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Discussion on: I am a Developer Advocate for Security in Mobile Apps and APIs, Ask Me Anything

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wolfiton profile image
wolfiton

Thanks for sharing your take on this. I am also glad that someone else uses phoenix and elixir in their stack.

Regarding the jose standard for jwt, I was looking at paseto but never managed to make it working with laravel. the good news is that Elixir has a paseto package and might be worth looking at it if you want a powerfull security with SSR.

Also is SSR possible with http only cookies, because i couldn't find anything related to this, have you tried it?
Just found this and i am wondering if it is secure enough to be able to use it to leverage SSR for seo and security with the auth header cookie
swapnil.dev/blog/authentication-in...
Also sorry if I write so much, I am just very happy that I could find someone that is very knowledgeable regarding security and can understand my worries of the new web stacks that everybody is so thrilled about.
Thanks in advance

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exadra37 profile image
Paulo Renato Ask Me Anything

Also is SSR possible with http only cookies, because i couldn't find anything related to this, have you tried it?

Well be it server side rendered or not httpOnly cookies are not controlled by your app in the client side, instead it's the browser the one in charge of sending them back in each request to the backend, therefore you just need to check them on each request your backend receives:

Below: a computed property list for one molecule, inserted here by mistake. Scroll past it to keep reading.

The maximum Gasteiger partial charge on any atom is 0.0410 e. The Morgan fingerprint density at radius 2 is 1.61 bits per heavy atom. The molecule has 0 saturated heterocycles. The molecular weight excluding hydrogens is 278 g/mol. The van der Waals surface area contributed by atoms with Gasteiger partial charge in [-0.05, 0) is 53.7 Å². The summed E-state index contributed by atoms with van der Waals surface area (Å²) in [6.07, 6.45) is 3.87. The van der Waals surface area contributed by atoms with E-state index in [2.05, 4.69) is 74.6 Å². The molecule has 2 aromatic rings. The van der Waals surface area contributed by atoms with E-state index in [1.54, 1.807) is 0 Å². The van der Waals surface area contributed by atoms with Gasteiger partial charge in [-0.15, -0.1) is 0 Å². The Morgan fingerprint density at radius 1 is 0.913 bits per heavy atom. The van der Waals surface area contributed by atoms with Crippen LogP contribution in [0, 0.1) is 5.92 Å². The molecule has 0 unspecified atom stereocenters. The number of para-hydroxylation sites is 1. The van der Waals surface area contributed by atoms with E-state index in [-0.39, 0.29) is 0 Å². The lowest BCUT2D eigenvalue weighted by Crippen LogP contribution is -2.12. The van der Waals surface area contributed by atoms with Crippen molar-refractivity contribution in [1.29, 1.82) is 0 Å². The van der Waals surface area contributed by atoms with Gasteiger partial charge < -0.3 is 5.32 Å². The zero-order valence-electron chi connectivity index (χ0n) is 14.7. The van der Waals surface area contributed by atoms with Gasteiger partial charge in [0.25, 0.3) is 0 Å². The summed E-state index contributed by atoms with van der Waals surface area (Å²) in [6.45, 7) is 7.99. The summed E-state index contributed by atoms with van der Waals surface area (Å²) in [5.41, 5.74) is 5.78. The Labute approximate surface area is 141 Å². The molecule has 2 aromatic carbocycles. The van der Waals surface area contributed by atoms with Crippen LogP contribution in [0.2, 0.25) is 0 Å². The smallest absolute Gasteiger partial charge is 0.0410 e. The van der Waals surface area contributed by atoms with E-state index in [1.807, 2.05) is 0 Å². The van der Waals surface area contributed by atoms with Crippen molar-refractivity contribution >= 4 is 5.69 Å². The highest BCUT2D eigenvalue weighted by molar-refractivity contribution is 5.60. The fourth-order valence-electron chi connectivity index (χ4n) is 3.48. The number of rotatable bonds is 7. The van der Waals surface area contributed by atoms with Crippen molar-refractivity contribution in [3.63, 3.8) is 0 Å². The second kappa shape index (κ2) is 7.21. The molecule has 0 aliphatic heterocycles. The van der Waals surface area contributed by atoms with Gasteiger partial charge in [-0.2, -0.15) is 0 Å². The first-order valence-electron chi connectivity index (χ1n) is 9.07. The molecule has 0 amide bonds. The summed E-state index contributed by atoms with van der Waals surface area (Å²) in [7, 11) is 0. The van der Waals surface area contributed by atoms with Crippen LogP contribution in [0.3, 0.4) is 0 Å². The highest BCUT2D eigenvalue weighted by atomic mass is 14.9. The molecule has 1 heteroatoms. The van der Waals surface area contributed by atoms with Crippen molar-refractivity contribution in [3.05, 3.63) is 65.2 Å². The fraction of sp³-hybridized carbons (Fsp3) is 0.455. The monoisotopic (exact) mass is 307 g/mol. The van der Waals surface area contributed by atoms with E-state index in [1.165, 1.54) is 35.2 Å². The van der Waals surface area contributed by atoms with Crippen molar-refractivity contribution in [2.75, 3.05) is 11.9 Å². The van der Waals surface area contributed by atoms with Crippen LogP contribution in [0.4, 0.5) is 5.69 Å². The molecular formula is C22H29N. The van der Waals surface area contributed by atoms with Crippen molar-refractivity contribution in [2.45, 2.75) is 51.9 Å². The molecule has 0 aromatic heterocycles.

From Mozilla:

Ways to mitigate attacks involving cookies:

  • Use the HttpOnly attribute to prevent access to cookie values via JavaScript.
  • Cookies that are used for sensitive information (such as indicating authentication) should have a short lifetime, with the SameSite attribute set to Strict or Lax. (See SameSite cookies, above.) In browsers that support SameSite, this has the effect of ensuring that the authentication cookie is not sent with cross-origin requests, so such a request is effectively unauthenticated to the application server.

Also remember to always encrypt the session cookies in your backend so that no one can spy on them, thus mitigating what Mozilla mentions:

Security

Information should be stored in cookies with the understanding that all cookie values are visible to, and can be changed by, the end-user. Depending on the application, it may be desirable to use an opaque identifier which is looked-up by the server or to investigate alternative authentication/confidentiality mechanisms such as JSON Web Tokens.

So if you decide to put the JWT in a session cookie, then use JWE, aka encrypted JWT's... This is what I am doing in my Elixir/Phoenix app.


the good news is that Elixir has a paseto package and might be worth looking at it if you want a powerfull security with SSR.

No need to use Paseto with Phoenix in Elixir, just use the native encrypted tokens.


Thanks for sharing your take on this. I am also glad that someone else uses phoenix and elixir in their stack.

Professionally I code in a lot of different languages, personally only in Elixir ;)